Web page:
Premium Beer: Some Considerations

Have you noticed that the term “Premium” is not found in the world of craft beer but in the universe of so-called industrial beers?

If I take up my Concise Oxford Dictionary, I find this: “Of best quality and therefore more expensive.” We could almost say that that says everything…

But is it only a matter of price and quality? No, because in the universe of so-called industrial beer the term “Premium” connotes the notion of an international market, and also defines a higher alcohol content compared to the same non-“Premium” product. Finally, it should be known that it is almost exclusively associated with lagers. But make no mistake about it, in commercial economics, “Premium” refers first and foremost to a segment, that of “Premium Pricing”, which brings us back to our first definition from the Concise Oxford.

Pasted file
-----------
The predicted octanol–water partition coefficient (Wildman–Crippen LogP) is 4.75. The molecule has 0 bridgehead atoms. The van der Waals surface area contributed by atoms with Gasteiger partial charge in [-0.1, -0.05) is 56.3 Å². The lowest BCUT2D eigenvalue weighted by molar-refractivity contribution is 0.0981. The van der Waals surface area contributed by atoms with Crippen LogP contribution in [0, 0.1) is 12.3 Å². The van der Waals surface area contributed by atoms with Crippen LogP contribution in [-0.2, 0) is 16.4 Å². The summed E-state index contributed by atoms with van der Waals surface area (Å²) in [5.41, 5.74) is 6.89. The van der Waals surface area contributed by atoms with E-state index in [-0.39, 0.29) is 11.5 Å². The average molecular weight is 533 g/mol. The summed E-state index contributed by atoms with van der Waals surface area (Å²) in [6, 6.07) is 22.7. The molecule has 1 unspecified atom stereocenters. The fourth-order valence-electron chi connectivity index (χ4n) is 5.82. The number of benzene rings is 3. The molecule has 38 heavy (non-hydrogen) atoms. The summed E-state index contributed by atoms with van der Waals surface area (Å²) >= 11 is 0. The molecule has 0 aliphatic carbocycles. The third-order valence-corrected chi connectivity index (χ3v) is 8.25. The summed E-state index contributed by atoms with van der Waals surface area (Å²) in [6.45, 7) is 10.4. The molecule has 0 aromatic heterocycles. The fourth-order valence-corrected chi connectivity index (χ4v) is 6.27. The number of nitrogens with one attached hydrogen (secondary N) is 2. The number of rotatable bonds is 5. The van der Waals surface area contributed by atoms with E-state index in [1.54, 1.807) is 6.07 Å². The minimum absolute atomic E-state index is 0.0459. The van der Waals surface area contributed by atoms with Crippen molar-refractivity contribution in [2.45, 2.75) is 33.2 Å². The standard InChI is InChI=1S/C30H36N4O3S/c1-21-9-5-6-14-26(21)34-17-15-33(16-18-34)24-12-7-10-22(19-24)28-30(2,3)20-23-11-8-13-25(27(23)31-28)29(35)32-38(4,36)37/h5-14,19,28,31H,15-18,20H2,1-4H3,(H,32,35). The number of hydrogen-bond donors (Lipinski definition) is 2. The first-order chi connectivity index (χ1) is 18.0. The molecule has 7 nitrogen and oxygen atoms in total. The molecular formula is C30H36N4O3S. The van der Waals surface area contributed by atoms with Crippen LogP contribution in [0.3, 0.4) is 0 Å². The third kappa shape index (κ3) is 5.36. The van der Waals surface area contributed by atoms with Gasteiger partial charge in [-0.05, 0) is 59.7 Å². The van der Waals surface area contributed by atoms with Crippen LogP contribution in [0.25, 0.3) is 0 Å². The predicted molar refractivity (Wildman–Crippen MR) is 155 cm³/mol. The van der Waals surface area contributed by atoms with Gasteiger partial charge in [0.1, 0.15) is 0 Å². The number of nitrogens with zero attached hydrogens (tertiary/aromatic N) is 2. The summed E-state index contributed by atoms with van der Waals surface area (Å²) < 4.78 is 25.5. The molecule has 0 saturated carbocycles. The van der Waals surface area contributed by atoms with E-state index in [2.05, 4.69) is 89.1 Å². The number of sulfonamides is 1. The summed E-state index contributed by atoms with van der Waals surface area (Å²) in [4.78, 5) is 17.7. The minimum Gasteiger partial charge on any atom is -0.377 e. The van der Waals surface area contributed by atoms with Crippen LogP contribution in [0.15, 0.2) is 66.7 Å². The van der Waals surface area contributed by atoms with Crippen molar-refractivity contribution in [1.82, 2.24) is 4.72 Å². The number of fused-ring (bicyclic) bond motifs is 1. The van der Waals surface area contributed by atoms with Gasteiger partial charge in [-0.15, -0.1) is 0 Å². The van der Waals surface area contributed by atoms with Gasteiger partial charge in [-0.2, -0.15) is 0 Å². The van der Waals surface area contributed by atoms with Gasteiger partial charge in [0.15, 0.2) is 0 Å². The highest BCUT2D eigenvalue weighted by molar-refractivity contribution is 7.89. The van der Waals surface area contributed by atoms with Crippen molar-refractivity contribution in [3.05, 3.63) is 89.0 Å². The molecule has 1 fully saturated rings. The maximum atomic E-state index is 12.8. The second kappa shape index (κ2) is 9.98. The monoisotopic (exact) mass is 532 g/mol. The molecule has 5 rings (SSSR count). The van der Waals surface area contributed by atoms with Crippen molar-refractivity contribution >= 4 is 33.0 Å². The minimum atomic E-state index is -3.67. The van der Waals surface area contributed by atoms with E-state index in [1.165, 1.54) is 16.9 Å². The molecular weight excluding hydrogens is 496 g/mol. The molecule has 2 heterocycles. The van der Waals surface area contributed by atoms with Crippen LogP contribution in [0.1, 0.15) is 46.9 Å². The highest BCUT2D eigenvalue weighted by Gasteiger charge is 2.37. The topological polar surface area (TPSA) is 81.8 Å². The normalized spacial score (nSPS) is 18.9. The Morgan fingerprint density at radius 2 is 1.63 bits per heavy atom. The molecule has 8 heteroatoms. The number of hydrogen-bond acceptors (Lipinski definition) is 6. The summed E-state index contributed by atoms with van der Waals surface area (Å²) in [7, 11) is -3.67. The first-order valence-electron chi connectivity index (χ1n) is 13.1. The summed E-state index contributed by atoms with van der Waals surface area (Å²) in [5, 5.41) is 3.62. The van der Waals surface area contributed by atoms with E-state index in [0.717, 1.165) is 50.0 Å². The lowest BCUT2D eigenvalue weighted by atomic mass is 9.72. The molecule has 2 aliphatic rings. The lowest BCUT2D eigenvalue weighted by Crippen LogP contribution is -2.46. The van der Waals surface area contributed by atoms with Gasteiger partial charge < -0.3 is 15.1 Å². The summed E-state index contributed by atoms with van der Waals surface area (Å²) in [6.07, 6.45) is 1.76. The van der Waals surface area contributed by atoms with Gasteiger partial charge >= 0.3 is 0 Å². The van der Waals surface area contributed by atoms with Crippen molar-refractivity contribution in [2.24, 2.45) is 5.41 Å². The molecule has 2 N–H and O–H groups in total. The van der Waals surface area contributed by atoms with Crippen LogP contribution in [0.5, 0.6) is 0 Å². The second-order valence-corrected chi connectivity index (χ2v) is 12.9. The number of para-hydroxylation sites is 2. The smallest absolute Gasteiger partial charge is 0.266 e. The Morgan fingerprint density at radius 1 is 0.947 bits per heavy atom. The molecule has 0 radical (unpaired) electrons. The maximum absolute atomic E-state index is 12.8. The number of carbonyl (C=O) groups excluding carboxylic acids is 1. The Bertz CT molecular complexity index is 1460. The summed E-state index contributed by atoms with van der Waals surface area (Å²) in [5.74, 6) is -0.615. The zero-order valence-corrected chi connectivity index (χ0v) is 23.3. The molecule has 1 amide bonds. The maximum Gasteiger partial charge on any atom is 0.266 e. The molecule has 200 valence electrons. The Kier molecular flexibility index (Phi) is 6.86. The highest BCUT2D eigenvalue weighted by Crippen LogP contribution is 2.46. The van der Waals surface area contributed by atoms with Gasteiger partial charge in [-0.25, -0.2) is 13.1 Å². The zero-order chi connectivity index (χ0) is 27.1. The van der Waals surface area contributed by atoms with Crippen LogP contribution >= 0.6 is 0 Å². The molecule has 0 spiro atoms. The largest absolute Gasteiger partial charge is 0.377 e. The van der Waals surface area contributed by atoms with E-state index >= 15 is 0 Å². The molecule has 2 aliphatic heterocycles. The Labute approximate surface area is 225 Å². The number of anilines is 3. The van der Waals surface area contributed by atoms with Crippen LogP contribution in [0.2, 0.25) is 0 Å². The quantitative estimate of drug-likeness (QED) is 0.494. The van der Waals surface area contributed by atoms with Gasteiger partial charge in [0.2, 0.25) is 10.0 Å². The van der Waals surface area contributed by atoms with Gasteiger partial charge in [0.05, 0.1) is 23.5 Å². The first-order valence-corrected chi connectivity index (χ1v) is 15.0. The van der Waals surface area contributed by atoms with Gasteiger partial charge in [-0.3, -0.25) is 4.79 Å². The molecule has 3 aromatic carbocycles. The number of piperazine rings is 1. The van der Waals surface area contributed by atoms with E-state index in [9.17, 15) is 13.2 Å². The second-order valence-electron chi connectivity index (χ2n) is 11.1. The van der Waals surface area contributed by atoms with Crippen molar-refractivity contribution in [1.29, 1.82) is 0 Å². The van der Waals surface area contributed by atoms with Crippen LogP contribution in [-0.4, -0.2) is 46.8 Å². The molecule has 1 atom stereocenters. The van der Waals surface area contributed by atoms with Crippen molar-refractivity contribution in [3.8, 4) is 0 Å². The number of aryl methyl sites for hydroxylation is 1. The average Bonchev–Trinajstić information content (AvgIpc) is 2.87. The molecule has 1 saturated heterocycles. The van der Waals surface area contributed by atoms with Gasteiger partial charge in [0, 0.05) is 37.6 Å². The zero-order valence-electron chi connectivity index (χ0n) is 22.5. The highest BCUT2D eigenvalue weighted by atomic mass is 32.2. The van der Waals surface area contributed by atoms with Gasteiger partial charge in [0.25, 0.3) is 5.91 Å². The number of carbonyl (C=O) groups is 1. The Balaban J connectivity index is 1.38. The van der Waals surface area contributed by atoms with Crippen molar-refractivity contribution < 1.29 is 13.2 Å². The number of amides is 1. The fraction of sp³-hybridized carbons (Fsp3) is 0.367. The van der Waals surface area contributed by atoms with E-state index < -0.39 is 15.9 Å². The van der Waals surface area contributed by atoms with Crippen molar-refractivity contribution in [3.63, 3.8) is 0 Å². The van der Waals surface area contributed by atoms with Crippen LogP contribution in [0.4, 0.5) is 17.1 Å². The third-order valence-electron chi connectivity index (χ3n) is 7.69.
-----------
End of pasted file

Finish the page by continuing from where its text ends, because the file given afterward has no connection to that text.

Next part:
We shall return to this matter in a latter post. In the meantime, let’s look at our first “Premium”: Casablanca, “Premium Lager Beer” from Morocco.

It is produced by the Société des Brasseries du Maroc, founded in 1919, based in Casablanca, and owned by Heineken, which owns over 165 breweries in more than 70 countries.

This 5%-ABV Pale Lager pours a pale straw colour with a nice frothy, very persistent head. The aroma is malty and fruity, the flavour is lemony and spicy, and you get the impression that it has been brewed mainly with rice and corn. So, it’s a stable beer, with an enjoyable touch of sweetness, and I found it very cool when I tasted it not far from the medina in Tangier.

It’s a good, pleasant lager, a “Premium”. And precisely, this kind of beer proves its ability to refresh walkers all over the world, but with the international uniformity so popular in this industrial segment since the 1970s. No more and no less, I’m tempted to say.